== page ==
- Pillarisetti N, Williamson E, Linnane B, et al. Infection, inflammation, and lung function decline in infants with cystic fibrosis. Am J Respir Crit Care Med 2011; 184:75.
- Davis, PB. Pathophysiology of the lung disease in cystic fibrosis. In: Cystic Fibrosis, Davis, PB (Ed), Marcel Dekker, New York 1993. p.193.
- Hays SR, Ferrando RE, Carter R, et al. Structural changes to airway smooth muscle in cystic fibrosis. Thorax 2005; 60:226.
- Mott LS, Park J, Murray CP, et al. Progression of early structural lung disease in young children with cystic fibrosis assessed using CT. Thorax 2012; 67:509.
- Sly PD, Gangell CL, Chen L, et al. Risk factors for bronchiectasis in children with cystic fibrosis. N Engl J Med 2013; 368:1963.
- Taussig, LM. Cystic fibrosis: An overview. In: Cystic Fibrosis, Taussig, LM (Ed), Thieme-Stratton, New York 1984. p.1.
- Flume PA, Strange C, Ye X, et al. Pneumothorax in cystic fibrosis. Chest 2005; 128:720.
- Flume PA, Yankaskas JR, Ebeling M, et al. Massive hemoptysis in cystic fibrosis. Chest 2005; 128:729.
- Spicuzza L, Sciuto C, Leonardi S, La Rosa M. Early occurrence of obstructive sleep apnea in infants and children with cystic fibrosis. Arch Pediatr Adolesc Med 2012; 166:1165.
- Hiatt P, Eigen H, Yu P, Tepper RS. Bronchodilator responsiveness in infants and young children with cystic fibrosis. Am Rev Respir Dis 1988; 137:119.
- de Jong PA, Ottink MD, Robben SG, et al. Pulmonary disease assessment in cystic fibrosis: comparison of CT scoring systems and value of bronchial and arterial dimension measurements. Radiology 2004; 231:434.
- Farrell PM, Collins J, Broderick LS, et al. Association between mucoid Pseudomonas infection and bronchiectasis in children with cystic fibrosis. Radiology 2009; 252:534.
- Edwards EA, Narang I, Li A, et al. HRCT lung abnormalities are not a surrogate for exercise limitation in bronchiectasis. Eur Respir J 2004; 24:538.
- de Jong PA, Nakano Y, Lequin MH, et al. Progressive damage on high resolution computed tomography despite stable lung function in cystic fibrosis. Eur Respir J 2004; 23:93.
- Cademartiri F, Luccichenti G, Palumbo AA, et al. Predictive value of chest CT in patients with cystic fibrosis: a single-center 10-year experience. AJR Am J Roentgenol 2008; 190:1475.
- de Jong PA, Tiddens HA. Cystic fibrosis specific computed tomography scoring. Proc Am Thorac Soc 2007; 4:338.
- Brody AS, Tiddens HA, Castile RG, et al. Computed tomography in the evaluation of cystic fibrosis lung disease. Am J Respir Crit Care Med 2005; 172:1246.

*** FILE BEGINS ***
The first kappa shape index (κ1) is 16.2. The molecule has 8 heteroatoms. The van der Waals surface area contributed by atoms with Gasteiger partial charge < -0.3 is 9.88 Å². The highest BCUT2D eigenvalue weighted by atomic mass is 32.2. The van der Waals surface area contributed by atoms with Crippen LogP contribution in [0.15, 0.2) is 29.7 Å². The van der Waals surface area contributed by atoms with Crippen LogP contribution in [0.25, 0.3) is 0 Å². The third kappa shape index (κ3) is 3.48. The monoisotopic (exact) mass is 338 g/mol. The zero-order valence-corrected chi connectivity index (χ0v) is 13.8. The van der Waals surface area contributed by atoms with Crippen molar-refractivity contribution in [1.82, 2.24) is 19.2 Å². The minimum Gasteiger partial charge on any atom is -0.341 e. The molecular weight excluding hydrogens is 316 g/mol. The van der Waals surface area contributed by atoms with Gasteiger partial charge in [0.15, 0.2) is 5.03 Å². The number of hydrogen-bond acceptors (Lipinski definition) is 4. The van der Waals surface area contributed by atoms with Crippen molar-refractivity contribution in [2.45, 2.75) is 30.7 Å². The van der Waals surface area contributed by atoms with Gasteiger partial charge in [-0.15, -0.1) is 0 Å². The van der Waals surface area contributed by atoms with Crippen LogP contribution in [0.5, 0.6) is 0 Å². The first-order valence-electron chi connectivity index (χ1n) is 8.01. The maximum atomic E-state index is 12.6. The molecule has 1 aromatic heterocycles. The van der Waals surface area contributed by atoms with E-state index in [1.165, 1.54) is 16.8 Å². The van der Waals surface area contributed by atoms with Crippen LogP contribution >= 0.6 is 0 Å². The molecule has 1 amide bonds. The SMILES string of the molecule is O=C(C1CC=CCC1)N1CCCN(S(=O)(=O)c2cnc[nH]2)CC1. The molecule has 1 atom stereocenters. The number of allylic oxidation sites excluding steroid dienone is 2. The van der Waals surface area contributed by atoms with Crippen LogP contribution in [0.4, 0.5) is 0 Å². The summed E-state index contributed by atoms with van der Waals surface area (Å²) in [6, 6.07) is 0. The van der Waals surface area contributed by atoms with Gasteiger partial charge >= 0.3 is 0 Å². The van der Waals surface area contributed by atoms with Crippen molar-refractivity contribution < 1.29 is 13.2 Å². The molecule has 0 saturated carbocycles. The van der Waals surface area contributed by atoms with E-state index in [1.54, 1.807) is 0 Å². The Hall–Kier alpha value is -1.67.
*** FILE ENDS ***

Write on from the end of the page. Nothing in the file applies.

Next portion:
- Kuo W, Ciet P, Tiddens HA, et al. Monitoring cystic fibrosis lung disease by computed tomography. Radiation risk in perspective. Am J Respir Crit Care Med 2014; 189:1328.
- Puderbach M, Eichinger M, Haeselbarth J, et al. Assessment of morphological MRI for pulmonary changes in cystic fibrosis (CF) patients: comparison to thin-section CT and chest x-ray. Invest Radiol 2007; 42:715.
- Eichinger M, Heussel CP, Kauczor HU, et al. Computed tomography and magnetic resonance imaging in cystic fibrosis lung disease. J Magn Reson Imaging 2010; 32:1370.
- Tepper LA, Ciet P, Caudri D, et al. Validating chest MRI to detect and monitor cystic fibrosis lung disease in a pediatric cohort. Pediatr Pulmonol 2016; 51:34.
- Long FR, Williams RS, Castile RG. Structural airway abnormalities in infants and young children with cystic fibrosis. J Pediatr 2004; 144:154.
- Castile RG, Iram D, McCoy KS. Gas trapping in normal infants and in infants with cystic fibrosis. Pediatr Pulmonol 2004; 37:461.
- Belessis Y, Dixon B, Hawkins G, et al. Early cystic fibrosis lung disease detected by bronchoalveolar lavage and lung clearance index. Am J Respir Crit Care Med 2012; 185:862.
- Linnane BM, Hall GL, Nolan G, et al. Lung function in infants with cystic fibrosis diagnosed by newborn screening. Am J Respir Crit Care Med 2008; 178:1238.
- Harrison AN, Regelmann WE, Zirbes JM, Milla CE. Longitudinal assessment of lung function from infancy to childhood in patients with cystic fibrosis. Pediatr Pulmonol 2009; 44:330.
- Aurora P, Gustafsson P, Bush A, et al. Multiple breath inert gas washout as a measure of ventilation distribution in children with cystic fibrosis. Thorax 2004; 59:1068.
- Gustafsson PM, De Jong PA, Tiddens HA, Lindblad A. Multiple-breath inert gas washout and spirometry versus structural lung disease in cystic fibrosis. Thorax 2008; 63:129.
- Konstan MW, Morgan WJ, Butler SM, et al. Risk factors for rate of decline in forced expiratory volume in one second in children and adolescents with cystic fibrosis. J Pediatr 2007; 151:134.
- Kerem E, Reisman J, Corey M, et al. Prediction of mortality in patients with cystic fibrosis. N Engl J Med 1992; 326:1187.
- Hayes D Jr, Tobias JD, Mansour HM, et al. Pulmonary hypertension in cystic fibrosis with advanced lung disease. Am J Respir Crit Care Med 2014; 190:898.
- PROGRESSION OF PULMONARY DISEASE
- CLINICAL MANIFESTATIONS
- Respiratory symptoms and signs
- Airway reactivity
- RADIOGRAPHIC FINDINGS
- Plain films
- Computed tomography
- Magnetic resonance imaging
- Contrast bronchography
- PULMONARY FUNCTION
- GAS EXCHANGE
- PULMONARY HYPERTENSION
- INFORMATION FOR PATIENTS